The bacon, egg and cheese sandwich is sacred, declares Pete Wells of the New York Times. In a recent piece, he waxed poetic on the cheesy, cheap and quick deli-, bodega- or cart-made breakfast sandwich that keeps New York City running. We know Wells (he used to be an F&W editor), and we agree with him: The BEC (as New Yorkers sometimes call it) is an important part of NYC cuisine that needs no tinkering or upgrading. But it’s not the only unfancy breakfast sandwich worth waking up for. Here, five more regional breakfast sandwiches (and wraps) that deserve your love.
Just a quick hop across the Hudson River from NYC takes you to New Jersey, the land of pork roll. The Jersey Breakfast consists of crispy, griddled slices of that Spam-esque meat (also called Taylor Ham), fried eggs and cheese—typically American.
Popular in Cincinnati, goetta is a breakfast sausage made with ground meat (usually pork or a mix of pork and beef), oats and spices. Though it’s typically fried and eaten as a side dish, it’s also served as a sandwich on toast with a fried egg and cheese.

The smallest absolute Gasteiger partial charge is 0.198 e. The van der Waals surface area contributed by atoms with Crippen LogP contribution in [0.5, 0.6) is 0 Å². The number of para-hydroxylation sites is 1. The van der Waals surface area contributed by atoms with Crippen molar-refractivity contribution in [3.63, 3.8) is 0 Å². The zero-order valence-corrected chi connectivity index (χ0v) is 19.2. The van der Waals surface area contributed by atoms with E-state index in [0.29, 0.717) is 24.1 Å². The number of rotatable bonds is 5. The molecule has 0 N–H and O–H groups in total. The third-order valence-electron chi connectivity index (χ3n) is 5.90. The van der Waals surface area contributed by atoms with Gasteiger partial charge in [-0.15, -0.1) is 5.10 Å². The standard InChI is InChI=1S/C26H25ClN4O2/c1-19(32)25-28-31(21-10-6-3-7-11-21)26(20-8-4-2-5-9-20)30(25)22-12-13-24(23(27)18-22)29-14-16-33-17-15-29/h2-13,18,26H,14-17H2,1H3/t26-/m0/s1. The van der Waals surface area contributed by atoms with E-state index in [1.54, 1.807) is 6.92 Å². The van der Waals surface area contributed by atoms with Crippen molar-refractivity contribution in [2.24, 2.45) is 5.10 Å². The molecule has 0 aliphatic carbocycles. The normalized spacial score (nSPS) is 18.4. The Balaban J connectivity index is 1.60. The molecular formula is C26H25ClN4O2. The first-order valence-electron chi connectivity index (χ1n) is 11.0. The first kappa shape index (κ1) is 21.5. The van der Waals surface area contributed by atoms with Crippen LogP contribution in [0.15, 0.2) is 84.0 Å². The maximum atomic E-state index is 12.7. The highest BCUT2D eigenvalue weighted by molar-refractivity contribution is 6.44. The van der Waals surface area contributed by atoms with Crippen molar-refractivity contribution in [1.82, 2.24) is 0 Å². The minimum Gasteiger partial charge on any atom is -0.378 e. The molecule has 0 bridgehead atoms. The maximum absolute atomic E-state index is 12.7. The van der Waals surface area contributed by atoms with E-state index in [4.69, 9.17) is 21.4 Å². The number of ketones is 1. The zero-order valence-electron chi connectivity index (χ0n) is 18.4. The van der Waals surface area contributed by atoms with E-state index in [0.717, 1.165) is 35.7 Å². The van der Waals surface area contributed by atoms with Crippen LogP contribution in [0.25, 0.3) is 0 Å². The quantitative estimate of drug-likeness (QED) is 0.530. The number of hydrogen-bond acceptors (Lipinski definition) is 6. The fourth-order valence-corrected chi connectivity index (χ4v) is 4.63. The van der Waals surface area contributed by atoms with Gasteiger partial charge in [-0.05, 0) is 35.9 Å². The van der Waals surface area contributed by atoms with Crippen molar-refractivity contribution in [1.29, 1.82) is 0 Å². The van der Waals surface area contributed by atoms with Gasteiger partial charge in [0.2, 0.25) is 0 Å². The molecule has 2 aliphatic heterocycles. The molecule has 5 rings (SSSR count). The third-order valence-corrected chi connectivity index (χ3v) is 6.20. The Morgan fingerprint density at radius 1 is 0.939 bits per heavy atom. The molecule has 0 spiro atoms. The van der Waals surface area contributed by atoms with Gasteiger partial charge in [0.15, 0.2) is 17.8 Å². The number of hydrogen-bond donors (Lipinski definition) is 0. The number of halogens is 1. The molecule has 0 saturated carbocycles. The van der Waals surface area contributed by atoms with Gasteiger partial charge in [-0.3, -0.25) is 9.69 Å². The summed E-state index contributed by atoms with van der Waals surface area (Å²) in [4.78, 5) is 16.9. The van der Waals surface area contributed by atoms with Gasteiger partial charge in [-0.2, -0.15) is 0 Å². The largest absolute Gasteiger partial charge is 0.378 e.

Scrapple, the Mid-Atlantic’s famed spiced pork mush (also known as pan rabbit), is a breakfast staple. Sliced into squares and pan-fried until crispy with a charred crust, the patty is eaten both as a side dish and in a sandwich on toast with scrambled eggs and cheese.
Though you can find breakfast burritos almost anywhere these days, New Mexico is known for its green chili-laden versions. The chili sauce can be in the burrito (along with eggs, potato and some sort of breakfast meat) or poured on top along with melted cheese.
Like the breakfast burrito, the breakfast taco is now a ubiquitous menu item. But Austin, Texas, has truly claimed it as its own. There’s no definite recipe, but all breakfast tacos in Austin should include scrambled eggs along with beans, cheese or potatoes—and the salsa has to be fresh and spicy.